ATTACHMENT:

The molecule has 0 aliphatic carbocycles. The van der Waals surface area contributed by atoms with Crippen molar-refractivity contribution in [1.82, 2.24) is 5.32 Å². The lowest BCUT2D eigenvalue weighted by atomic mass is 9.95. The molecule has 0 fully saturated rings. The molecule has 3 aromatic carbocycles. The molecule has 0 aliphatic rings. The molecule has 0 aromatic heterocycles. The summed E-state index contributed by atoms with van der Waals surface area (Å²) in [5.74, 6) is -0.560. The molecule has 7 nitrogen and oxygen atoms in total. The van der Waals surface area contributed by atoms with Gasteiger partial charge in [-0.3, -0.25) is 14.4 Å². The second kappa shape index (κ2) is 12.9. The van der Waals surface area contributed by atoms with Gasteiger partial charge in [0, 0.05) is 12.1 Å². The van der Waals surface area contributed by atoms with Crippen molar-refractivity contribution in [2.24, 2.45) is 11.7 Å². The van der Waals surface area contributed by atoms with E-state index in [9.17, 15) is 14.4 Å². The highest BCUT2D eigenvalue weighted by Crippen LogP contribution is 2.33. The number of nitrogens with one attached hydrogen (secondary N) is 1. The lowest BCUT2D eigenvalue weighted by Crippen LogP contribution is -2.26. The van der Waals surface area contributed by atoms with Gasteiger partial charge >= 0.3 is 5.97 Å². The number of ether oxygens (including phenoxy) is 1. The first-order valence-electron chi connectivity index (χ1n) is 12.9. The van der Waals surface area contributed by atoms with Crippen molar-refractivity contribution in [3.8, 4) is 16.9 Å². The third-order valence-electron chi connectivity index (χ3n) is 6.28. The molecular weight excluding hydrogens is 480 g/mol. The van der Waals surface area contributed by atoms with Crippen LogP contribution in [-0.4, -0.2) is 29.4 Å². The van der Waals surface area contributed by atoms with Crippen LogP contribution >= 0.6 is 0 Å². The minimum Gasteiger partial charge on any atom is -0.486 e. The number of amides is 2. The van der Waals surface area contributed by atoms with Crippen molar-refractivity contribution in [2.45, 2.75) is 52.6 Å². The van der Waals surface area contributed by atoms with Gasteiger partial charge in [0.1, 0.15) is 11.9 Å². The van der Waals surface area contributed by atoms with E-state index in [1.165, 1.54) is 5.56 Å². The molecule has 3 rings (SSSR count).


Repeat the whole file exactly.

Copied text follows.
The molecule has 0 aliphatic carbocycles. The van der Waals surface area contributed by atoms with Crippen molar-refractivity contribution in [1.82, 2.24) is 5.32 Å². The lowest BCUT2D eigenvalue weighted by atomic mass is 9.95. The molecule has 0 fully saturated rings. The molecule has 3 aromatic carbocycles. The molecule has 0 aliphatic rings. The molecule has 0 aromatic heterocycles. The summed E-state index contributed by atoms with van der Waals surface area (Å²) in [5.74, 6) is -0.560. The molecule has 7 nitrogen and oxygen atoms in total. The van der Waals surface area contributed by atoms with Gasteiger partial charge in [-0.3, -0.25) is 14.4 Å². The second kappa shape index (κ2) is 12.9. The van der Waals surface area contributed by atoms with Gasteiger partial charge in [0, 0.05) is 12.1 Å². The van der Waals surface area contributed by atoms with Crippen molar-refractivity contribution in [2.24, 2.45) is 11.7 Å². The van der Waals surface area contributed by atoms with E-state index in [9.17, 15) is 14.4 Å². The highest BCUT2D eigenvalue weighted by Crippen LogP contribution is 2.33. The number of nitrogens with one attached hydrogen (secondary N) is 1. The lowest BCUT2D eigenvalue weighted by Crippen LogP contribution is -2.26. The van der Waals surface area contributed by atoms with Gasteiger partial charge >= 0.3 is 5.97 Å². The number of ether oxygens (including phenoxy) is 1. The first-order valence-electron chi connectivity index (χ1n) is 12.9. The van der Waals surface area contributed by atoms with Crippen molar-refractivity contribution in [3.8, 4) is 16.9 Å². The third-order valence-electron chi connectivity index (χ3n) is 6.28. The molecular weight excluding hydrogens is 480 g/mol. The van der Waals surface area contributed by atoms with Crippen LogP contribution in [-0.4, -0.2) is 29.4 Å². The van der Waals surface area contributed by atoms with Crippen LogP contribution >= 0.6 is 0 Å². The minimum Gasteiger partial charge on any atom is -0.486 e. The number of amides is 2. The van der Waals surface area contributed by atoms with Crippen molar-refractivity contribution in [2.45, 2.75) is 52.6 Å². The van der Waals surface area contributed by atoms with Gasteiger partial charge in [0.1, 0.15) is 11.9 Å². The van der Waals surface area contributed by atoms with E-state index in [1.165, 1.54) is 5.56 Å². The molecule has 3 rings (SSSR count).